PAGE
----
Via a friend, who thought I might like this. — Mel
Via a friend, who thought I might like this. — Mel
"I never consider what I do as work. It has been fun, it’s been rewarding, and very fulfilling. … I love my work. It’s been good to me," Kasell says.
Photos: David Gilkey/NPR
On Wednesday morning, the President slept in.
Or rather, that was the guess of Scott Horsley, White House correspondent at NPR, when I arrived at his press booth that morning nestled below ground at the base of the White House. He had grounded this claim in two clues: first, the President had just returned from a trip to Asia and, second, the press pool call-time was at 11 a.m., not the typical 9:30 a.m.
I’d learn this and other tidbits as I shadowed Horsley for one day. The first bit of excitement came with the briefing by the press secretary, Jay Carney around 1 p.m. I was most excited to witness the briefings up close. Did Carney banter with the press? (Yes.) How did the reporters interact with one another? (Minimally.) Was there free coffee? (No.)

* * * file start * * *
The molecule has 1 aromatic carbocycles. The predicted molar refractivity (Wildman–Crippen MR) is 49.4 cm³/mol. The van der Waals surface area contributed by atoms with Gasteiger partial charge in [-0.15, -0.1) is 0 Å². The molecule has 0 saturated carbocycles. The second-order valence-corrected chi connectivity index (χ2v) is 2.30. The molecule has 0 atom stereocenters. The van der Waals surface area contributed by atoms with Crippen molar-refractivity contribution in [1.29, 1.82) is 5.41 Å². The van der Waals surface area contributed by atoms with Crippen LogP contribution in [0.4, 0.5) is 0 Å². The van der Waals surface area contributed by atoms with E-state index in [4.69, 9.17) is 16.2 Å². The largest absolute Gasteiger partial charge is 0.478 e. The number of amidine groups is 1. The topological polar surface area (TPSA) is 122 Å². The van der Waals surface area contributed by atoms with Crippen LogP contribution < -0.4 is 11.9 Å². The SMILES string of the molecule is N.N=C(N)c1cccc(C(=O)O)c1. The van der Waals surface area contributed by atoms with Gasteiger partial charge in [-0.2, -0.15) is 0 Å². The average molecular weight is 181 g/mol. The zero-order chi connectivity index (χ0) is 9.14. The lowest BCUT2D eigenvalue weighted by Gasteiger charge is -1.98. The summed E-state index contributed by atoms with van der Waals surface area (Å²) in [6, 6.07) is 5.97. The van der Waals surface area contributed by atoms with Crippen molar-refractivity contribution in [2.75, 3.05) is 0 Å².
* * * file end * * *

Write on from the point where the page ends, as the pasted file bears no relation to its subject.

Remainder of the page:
Since Horsley was busy working on a story about raising the minimum wage, he showed me to the assigned NPR seat in the briefing room. It was in the second row, directly in front of the podium.
“You can ask a question,” Horsley said as he went back downstairs.
I sat down next to Bloomberg’s Roger Runningen and The New York Time’s Michael Shear. The front press row contained a lot of pin-striped suit jackets. In any case, Carney walked out at 1:20 p.m., made a joke about his body clock and Asia travels, and made an announcement about President Obama’s upcoming trip to Europe. After taking a few questions, he called on ABC’s Jonathan Karl.